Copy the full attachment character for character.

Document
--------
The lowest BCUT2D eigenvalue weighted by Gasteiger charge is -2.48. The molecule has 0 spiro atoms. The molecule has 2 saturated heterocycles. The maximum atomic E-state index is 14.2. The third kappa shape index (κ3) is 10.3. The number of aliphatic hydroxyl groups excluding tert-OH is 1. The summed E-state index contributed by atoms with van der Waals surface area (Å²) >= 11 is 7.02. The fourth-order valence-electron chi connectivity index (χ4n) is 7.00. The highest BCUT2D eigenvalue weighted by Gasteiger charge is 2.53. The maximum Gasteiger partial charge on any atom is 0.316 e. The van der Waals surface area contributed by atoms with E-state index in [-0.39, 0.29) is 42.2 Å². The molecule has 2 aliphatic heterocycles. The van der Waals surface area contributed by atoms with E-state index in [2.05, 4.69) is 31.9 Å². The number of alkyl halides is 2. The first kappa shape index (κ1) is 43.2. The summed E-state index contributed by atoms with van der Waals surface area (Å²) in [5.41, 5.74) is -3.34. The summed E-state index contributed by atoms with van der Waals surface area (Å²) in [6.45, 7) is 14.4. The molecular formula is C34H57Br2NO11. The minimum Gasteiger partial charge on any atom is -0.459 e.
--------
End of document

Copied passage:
The lowest BCUT2D eigenvalue weighted by Gasteiger charge is -2.48. The molecule has 0 spiro atoms. The molecule has 2 saturated heterocycles. The maximum atomic E-state index is 14.2. The third kappa shape index (κ3) is 10.3. The number of aliphatic hydroxyl groups excluding tert-OH is 1. The summed E-state index contributed by atoms with van der Waals surface area (Å²) >= 11 is 7.02. The fourth-order valence-electron chi connectivity index (χ4n) is 7.00. The highest BCUT2D eigenvalue weighted by Gasteiger charge is 2.53. The maximum Gasteiger partial charge on any atom is 0.316 e. The van der Waals surface area contributed by atoms with E-state index in [-0.39, 0.29) is 42.2 Å². The molecule has 2 aliphatic heterocycles. The van der Waals surface area contributed by atoms with E-state index in [2.05, 4.69) is 31.9 Å². The number of alkyl halides is 2. The first kappa shape index (κ1) is 43.2. The summed E-state index contributed by atoms with van der Waals surface area (Å²) in [5.41, 5.74) is -3.34. The summed E-state index contributed by atoms with van der Waals surface area (Å²) in [6.45, 7) is 14.4. The molecular formula is C34H57Br2NO11. The minimum Gasteiger partial charge on any atom is -0.459 e.